I have two different users at Github, one is my personal account and the other is the Uetke account. In my personal account I do sometimes play with repositories that nothing have to do with my work and therefore I like keeping things separated. However ssh keys can be used in one account at a time; fortunately the solution is easier than what I would have imaged.
First you setup your new ssh key as you probably did with the first one:
ssh-keygen -t rsa -C "email@example.com"
and remember to store it with a different name than the previous one. For example I will call each key as follows:
And add them
ssh-add ~/.ssh/id_rsa_github1 ssh-add ~/.ssh/id_rsa_github2 ssh-add -D ssh-add -l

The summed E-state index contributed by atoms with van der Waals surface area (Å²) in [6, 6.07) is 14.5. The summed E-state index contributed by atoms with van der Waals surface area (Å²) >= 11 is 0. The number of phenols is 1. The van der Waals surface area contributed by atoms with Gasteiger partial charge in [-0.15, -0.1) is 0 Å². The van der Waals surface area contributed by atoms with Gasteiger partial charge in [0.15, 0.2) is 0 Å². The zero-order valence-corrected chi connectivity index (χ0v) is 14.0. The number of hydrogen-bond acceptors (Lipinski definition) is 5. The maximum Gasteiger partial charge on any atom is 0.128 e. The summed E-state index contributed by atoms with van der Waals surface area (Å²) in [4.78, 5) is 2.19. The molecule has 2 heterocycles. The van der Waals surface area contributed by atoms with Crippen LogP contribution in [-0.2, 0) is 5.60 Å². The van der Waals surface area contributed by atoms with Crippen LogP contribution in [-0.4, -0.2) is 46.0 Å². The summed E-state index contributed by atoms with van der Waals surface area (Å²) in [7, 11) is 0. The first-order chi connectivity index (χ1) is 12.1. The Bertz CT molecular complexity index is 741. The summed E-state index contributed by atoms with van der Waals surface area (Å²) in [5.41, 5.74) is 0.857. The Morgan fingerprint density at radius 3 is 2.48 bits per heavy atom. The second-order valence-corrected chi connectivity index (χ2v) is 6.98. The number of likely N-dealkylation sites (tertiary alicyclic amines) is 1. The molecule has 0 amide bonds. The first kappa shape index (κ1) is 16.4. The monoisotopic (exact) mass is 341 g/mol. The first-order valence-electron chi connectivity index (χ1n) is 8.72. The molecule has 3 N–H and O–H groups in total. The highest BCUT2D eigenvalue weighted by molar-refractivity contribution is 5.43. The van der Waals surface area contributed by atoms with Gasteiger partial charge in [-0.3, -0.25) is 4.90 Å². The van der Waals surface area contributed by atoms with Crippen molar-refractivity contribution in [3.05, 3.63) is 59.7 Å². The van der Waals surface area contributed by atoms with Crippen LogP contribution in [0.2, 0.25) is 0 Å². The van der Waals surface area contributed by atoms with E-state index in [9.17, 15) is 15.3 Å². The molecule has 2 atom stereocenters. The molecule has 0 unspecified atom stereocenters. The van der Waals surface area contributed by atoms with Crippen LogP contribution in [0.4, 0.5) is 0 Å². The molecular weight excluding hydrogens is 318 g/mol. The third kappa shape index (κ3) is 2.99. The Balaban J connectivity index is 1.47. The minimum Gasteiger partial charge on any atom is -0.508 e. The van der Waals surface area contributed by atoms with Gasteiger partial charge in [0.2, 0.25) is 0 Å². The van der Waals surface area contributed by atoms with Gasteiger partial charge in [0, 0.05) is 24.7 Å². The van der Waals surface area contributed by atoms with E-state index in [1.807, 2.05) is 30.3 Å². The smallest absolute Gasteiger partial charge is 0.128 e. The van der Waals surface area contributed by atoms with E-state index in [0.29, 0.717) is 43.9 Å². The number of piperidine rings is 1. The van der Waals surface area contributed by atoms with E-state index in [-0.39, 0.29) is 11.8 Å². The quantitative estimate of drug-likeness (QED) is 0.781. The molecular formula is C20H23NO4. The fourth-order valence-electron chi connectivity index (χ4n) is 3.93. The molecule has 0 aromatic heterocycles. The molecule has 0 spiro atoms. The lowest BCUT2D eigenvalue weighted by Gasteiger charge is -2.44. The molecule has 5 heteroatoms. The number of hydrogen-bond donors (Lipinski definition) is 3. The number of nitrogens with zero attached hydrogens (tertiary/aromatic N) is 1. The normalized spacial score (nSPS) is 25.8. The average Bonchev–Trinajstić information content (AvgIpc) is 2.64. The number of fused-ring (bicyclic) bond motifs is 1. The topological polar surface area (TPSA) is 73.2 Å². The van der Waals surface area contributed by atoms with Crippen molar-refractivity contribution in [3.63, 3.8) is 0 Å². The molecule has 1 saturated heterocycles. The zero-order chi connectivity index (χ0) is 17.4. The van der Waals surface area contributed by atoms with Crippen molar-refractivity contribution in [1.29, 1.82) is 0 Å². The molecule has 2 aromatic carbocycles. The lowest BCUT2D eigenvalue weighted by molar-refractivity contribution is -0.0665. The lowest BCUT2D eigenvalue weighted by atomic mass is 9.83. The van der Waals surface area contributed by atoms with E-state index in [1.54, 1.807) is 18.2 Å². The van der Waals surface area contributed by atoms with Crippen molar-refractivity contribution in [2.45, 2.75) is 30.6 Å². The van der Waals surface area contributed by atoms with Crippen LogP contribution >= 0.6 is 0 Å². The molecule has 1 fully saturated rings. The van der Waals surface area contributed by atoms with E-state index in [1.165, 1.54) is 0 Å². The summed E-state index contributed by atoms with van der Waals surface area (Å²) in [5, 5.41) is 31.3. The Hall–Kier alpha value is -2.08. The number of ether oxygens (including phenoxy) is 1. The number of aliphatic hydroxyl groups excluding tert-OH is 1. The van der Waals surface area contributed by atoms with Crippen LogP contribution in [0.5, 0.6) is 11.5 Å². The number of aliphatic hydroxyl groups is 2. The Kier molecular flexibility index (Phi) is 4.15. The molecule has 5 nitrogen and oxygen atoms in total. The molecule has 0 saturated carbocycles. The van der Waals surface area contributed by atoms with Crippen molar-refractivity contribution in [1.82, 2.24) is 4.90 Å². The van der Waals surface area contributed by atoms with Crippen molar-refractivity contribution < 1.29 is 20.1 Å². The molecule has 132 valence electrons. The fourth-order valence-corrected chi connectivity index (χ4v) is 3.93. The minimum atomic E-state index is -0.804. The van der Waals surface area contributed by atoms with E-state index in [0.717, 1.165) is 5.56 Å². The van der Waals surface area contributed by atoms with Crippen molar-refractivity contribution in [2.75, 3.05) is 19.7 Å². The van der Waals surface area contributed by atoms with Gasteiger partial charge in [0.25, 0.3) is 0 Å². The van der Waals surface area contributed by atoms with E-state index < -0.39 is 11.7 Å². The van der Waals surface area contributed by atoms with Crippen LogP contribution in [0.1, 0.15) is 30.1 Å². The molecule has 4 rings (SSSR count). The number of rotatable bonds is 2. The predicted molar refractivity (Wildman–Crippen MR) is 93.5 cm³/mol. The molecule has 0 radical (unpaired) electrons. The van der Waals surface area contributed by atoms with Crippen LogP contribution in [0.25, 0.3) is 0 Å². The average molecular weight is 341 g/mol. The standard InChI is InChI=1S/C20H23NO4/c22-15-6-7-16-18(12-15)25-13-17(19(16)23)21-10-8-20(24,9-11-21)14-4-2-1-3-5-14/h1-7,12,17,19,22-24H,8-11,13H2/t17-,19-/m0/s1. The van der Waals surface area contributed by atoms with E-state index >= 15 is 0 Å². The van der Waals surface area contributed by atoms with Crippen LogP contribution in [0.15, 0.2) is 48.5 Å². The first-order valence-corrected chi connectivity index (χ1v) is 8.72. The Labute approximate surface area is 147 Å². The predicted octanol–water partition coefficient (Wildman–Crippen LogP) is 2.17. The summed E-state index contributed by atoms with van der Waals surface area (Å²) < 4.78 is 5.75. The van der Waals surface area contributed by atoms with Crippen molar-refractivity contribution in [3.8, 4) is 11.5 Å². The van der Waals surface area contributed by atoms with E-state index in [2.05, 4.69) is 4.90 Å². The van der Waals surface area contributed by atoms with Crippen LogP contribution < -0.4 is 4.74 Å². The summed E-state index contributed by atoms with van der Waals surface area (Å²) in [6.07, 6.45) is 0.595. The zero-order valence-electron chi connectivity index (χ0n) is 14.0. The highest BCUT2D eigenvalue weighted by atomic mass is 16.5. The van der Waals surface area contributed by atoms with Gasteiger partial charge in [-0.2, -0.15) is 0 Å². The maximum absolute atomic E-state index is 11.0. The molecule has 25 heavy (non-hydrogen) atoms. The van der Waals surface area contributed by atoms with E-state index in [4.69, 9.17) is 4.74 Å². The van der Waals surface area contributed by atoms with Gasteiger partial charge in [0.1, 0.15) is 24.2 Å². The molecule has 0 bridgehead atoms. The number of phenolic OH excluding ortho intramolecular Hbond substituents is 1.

The last two lines are just for deleting the cached files and then to list the available keys. You can verify that the proper keys were correctly installed by ssh. The last step is to modify the configuration file of ssh to enable the selection of one or the other key:
cd ~/.ssh/ touch config
Open the newly created config file with whatever editor you like and add the following:
# Github 1 account Host github.com-git1 HostName github.com User git IdentityFile ~/.ssh/id_rsa_github1 #Github 2 account Host github.com-git2 HostName github.com User git IdentityFile ~/.ssh/id_rsa_github2
The only thing you have to do now is to clone the repository using either github.com-git1 or github.com-git2:
git clone firstname.lastname@example.org:User1/repo.git
You can also add it as a remote:
git remote add email@example.com:User2/repo.git
I use this to update repositories into the Uetke profile once they are ready for the public, but in the meantime I use my personal repository for myself or extremely curious people.
Header photo by Cristina Gottardi on Unsplash